– Or if you are handling high-value items – e.g. at currency exchange locations or in connection with security transport. In these cases, bullet-resistant glass may make sense, though, even here, it is not always the right solution. For watchmakers and goldsmiths, it will often be enough to have showcases of strengthened glass, able to withstand blows and tools, while securing the valuables in a safe at night, Frost says, and continues:

– The best thing is to look at the total security picture and make an overall assessment. This will show you other security options.

Tendering is expanding the use of bullet-resistant glass
So, if it’s not specific needs, what’s the reason for this trend?

– There is a tendency for bullet-resistant glass to become a competitive parameter in today’s new build projects. If two identical buildings cost the same and one has bullet-resistant glass, that’s the one you go for. It sends a signal that you are keeping up with trends, even if in reality the glass will rarely solve a security problem, because there is no day-to-day threat where bullet-resistant glass would be a help. But even so, the glass can be a sales argument, Frost says, and explains it in this way:

– It’s like needing a new car where one has a top speed of 100 km/h and another 200 km/h. If you never drive above 100 km/h, which one do you actually need? The same goes for bullet-resistant glass. It’s often unnecessary, and there are many other solutions.

 

 

Denmark’s most fireproof battery

Lüders - Credit By & Havn / Peter Sørensen

Batteries in buildings ­– the so-called powerpacks – have arrived in Denmark. In 2017, a 460 kWh battery will be installed in the ground floor of Lüders multi-storey car park at Nordhavn in Copenhagen. Here, it will be encased in its own fire cell and secured by means of inert gas and sprinkler system and an automatic fire alarm system.

Battery technology is part of the solution to the energy issues of the future. These issues, which include how we are going to get more sustainable energy from the sun and wind into our electrical grids, and, at the same time, have energy when the sun isn’t shining or the wind isn’t blowing. Better and more cost-effective battery technology means that, in the USA and some places in Europe are already well underway with installing batteries in buildings that charge when the price of electricity is low and contribute to the building’s electricity consumption when the price is high.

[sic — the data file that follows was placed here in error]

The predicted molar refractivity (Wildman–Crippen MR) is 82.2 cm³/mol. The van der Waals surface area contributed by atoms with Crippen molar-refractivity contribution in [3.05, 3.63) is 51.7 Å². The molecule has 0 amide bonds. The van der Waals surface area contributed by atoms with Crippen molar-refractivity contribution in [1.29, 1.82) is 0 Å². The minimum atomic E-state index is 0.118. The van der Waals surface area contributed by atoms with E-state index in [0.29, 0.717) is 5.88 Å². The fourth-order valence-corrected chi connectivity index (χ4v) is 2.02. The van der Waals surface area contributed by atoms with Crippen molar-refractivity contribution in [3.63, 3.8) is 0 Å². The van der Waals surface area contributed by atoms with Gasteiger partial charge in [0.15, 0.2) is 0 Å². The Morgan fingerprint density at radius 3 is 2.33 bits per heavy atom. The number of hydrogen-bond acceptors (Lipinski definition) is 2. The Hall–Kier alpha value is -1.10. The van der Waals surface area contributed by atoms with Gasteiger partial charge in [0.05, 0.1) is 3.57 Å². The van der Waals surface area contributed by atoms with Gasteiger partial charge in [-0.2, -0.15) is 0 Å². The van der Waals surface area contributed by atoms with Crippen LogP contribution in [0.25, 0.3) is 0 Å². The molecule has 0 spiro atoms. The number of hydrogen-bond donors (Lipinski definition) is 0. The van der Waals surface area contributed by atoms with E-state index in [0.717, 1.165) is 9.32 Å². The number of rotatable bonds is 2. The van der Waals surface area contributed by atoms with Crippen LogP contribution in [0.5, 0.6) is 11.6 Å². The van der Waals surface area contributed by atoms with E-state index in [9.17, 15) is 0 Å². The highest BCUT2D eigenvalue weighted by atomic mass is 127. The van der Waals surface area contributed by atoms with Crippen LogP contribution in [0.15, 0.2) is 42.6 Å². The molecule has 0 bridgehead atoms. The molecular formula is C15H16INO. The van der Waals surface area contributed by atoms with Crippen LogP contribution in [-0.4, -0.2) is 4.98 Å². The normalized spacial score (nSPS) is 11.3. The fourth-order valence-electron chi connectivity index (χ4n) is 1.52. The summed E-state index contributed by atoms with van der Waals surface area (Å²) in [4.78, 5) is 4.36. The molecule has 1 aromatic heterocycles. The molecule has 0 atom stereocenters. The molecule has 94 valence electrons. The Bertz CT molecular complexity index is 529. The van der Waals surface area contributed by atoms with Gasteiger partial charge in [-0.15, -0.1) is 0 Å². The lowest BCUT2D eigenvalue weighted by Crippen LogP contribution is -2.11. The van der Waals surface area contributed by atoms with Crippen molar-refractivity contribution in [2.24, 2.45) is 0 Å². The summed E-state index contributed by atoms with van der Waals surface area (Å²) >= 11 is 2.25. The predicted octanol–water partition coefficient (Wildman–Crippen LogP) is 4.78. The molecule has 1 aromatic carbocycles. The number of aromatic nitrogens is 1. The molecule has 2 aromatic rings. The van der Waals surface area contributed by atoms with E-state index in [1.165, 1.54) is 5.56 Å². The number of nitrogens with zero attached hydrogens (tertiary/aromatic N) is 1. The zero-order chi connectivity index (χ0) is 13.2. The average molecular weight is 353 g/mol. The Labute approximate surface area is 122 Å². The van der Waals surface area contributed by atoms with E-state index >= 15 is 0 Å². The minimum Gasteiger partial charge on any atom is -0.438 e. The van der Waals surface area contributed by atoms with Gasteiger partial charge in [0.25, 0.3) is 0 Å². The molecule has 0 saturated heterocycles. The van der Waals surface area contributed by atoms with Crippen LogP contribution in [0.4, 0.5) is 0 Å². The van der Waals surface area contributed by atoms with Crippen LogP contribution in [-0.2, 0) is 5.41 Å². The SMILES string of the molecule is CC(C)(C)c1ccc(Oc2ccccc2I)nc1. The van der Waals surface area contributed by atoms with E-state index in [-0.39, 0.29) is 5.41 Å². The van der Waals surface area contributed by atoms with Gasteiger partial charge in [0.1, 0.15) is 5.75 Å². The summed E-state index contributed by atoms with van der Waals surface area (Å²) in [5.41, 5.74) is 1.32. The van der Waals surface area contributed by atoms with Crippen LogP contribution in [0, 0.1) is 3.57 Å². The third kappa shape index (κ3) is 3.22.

And, the same technology is now coming to Denmark. Initially, it won’t provide electricity to buildings but provide it to the local electrical grid instead. Specifically, Lüders multi-storey car park in Copenhagen’s Nordhavn area, electricity network operator Radius is installing a 460 kWh battery – the equivalent of the daily electricity consumption of 32 average families.

– When the energy requirement is greatest, the battery will slice the top off the strain on the electrical grid. The grid is dimensioned to handle the peak loads that only arise a few times a year. If the battery can help ensure a power supply when the load is at its highest, we can reduce our plant and operating costs in the electrical grid, explains Ole Pedersen, Technical Asset Analyst with Radius.

The battery is one of several trials in an overall project entitled EnergyLab Nordhavn, which is testing the interplay between a number of energy solutions in the new neighbourhood in the capital.

– We anticipate that the battery, which is a lithium-ion battery supplied by ABB, will be operational in February 2017. The EnergyLab Nordhavn project will finish in 2019, but the battery’s service life is 10-12 years, Ole Pedersen explains.

Prepared for the worst
Battery technology of this type and size in a building is new and is associated with various other fire technical challenges. For example, lithium-ion batteries can overheat and burst into flames or emit explosive gases and oxygen, even though the battery’s BMS (Battery Management System) minimizes the risk.

Also, knowledge of how the batteries react to fire, extinguishing and whether or not they constitute a risk in the event of a fire, is limited. The fire safety properties of the battery have to be taken into account.

– The building’s electrical installations and the battery are kept separate from each other. The five racks of battery cells, which together make up the actual battery, are located in their own battery cell constructed with a minimum of 150 mm of reinforced concrete. In each rack there are sensors which constantly monitor each cell and register heat and fire, Ole Pedersen tells us.

If there are problems with the generation of heat, the system automatically sends an alarm to the fire brigade. In addition, an inert gas device, connected to each individual rack, has been installed. That way, the system can reduce the oxygen content in the specific rack in which the heat is being generated, thus preventing it from bursting into flames.

– There is also a sprinkler system with no water installed in the room with a sprinkler head located above each rack. When the fire brigade arrive, they will make an assessment as to whether they will go into the room containing the battery to take a closer look at it. If they don’t want to do that, they can attach a fire hose to the sprinkler system from the outside and inundate the room, explains Ole Pedersen, adding:

– We hope that it never comes to that, because the water would destroy everything in the room. But we need to have a plan for the worst case scenario.

A good place to start